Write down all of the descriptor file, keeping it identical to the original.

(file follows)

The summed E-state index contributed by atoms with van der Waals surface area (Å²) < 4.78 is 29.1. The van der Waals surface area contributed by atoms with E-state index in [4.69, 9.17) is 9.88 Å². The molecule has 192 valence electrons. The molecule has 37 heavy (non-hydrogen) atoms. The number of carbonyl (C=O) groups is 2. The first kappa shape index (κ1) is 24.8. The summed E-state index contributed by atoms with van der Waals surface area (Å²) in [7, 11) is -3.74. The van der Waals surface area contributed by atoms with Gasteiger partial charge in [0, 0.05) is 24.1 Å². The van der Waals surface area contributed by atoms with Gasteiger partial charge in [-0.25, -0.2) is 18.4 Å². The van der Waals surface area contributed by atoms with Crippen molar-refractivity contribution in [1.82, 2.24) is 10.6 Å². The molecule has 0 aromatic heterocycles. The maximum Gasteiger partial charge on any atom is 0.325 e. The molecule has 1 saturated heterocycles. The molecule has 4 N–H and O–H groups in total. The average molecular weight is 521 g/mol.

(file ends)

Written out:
The summed E-state index contributed by atoms with van der Waals surface area (Å²) < 4.78 is 29.1. The van der Waals surface area contributed by atoms with E-state index in [4.69, 9.17) is 9.88 Å². The molecule has 192 valence electrons. The molecule has 37 heavy (non-hydrogen) atoms. The number of carbonyl (C=O) groups is 2. The first kappa shape index (κ1) is 24.8. The summed E-state index contributed by atoms with van der Waals surface area (Å²) in [7, 11) is -3.74. The van der Waals surface area contributed by atoms with Gasteiger partial charge in [0, 0.05) is 24.1 Å². The van der Waals surface area contributed by atoms with Gasteiger partial charge in [-0.25, -0.2) is 18.4 Å². The van der Waals surface area contributed by atoms with Crippen molar-refractivity contribution in [1.82, 2.24) is 10.6 Å². The molecule has 0 aromatic heterocycles. The maximum Gasteiger partial charge on any atom is 0.325 e. The molecule has 1 saturated heterocycles. The molecule has 4 N–H and O–H groups in total. The average molecular weight is 521 g/mol.